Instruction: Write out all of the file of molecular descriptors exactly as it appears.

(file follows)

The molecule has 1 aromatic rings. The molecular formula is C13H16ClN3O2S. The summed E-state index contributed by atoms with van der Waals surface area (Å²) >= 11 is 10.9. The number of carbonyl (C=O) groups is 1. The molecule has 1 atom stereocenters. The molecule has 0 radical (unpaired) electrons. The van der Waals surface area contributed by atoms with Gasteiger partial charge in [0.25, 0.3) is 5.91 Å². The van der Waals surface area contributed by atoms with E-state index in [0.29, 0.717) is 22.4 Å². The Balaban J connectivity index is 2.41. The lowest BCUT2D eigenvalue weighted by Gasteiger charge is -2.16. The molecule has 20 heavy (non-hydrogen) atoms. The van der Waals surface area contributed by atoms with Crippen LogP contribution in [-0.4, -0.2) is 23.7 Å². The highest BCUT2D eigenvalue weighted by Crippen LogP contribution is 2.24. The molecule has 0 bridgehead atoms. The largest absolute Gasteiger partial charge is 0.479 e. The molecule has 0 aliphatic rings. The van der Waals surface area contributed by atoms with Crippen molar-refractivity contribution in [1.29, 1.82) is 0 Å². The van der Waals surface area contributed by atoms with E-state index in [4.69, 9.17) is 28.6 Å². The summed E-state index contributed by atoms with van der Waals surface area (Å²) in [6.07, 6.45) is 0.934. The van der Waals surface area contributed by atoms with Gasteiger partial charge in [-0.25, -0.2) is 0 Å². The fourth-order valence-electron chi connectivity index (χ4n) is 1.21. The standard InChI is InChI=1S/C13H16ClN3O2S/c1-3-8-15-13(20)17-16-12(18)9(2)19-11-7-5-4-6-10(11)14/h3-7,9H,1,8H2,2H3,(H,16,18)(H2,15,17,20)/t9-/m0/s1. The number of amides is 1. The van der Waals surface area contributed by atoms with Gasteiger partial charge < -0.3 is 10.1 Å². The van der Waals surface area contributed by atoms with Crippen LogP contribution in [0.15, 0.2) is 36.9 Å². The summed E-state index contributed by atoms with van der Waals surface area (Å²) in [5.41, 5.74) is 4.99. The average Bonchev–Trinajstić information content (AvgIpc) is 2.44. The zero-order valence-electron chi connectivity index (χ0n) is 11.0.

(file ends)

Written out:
The molecule has 1 aromatic rings. The molecular formula is C13H16ClN3O2S. The summed E-state index contributed by atoms with van der Waals surface area (Å²) >= 11 is 10.9. The number of carbonyl (C=O) groups is 1. The molecule has 1 atom stereocenters. The molecule has 0 radical (unpaired) electrons. The van der Waals surface area contributed by atoms with Gasteiger partial charge in [0.25, 0.3) is 5.91 Å². The van der Waals surface area contributed by atoms with E-state index in [0.29, 0.717) is 22.4 Å². The Balaban J connectivity index is 2.41. The lowest BCUT2D eigenvalue weighted by Gasteiger charge is -2.16. The molecule has 20 heavy (non-hydrogen) atoms. The van der Waals surface area contributed by atoms with Crippen LogP contribution in [-0.4, -0.2) is 23.7 Å². The highest BCUT2D eigenvalue weighted by Crippen LogP contribution is 2.24. The molecule has 0 bridgehead atoms. The largest absolute Gasteiger partial charge is 0.479 e. The molecule has 0 aliphatic rings. The van der Waals surface area contributed by atoms with Crippen molar-refractivity contribution in [1.29, 1.82) is 0 Å². The van der Waals surface area contributed by atoms with E-state index in [4.69, 9.17) is 28.6 Å². The summed E-state index contributed by atoms with van der Waals surface area (Å²) in [6.07, 6.45) is 0.934. The van der Waals surface area contributed by atoms with Gasteiger partial charge in [-0.25, -0.2) is 0 Å². The fourth-order valence-electron chi connectivity index (χ4n) is 1.21. The standard InChI is InChI=1S/C13H16ClN3O2S/c1-3-8-15-13(20)17-16-12(18)9(2)19-11-7-5-4-6-10(11)14/h3-7,9H,1,8H2,2H3,(H,16,18)(H2,15,17,20)/t9-/m0/s1. The number of amides is 1. The van der Waals surface area contributed by atoms with Gasteiger partial charge < -0.3 is 10.1 Å². The van der Waals surface area contributed by atoms with Crippen LogP contribution in [0.15, 0.2) is 36.9 Å². The summed E-state index contributed by atoms with van der Waals surface area (Å²) in [5.41, 5.74) is 4.99. The average Bonchev–Trinajstić information content (AvgIpc) is 2.44. The zero-order valence-electron chi connectivity index (χ0n) is 11.0.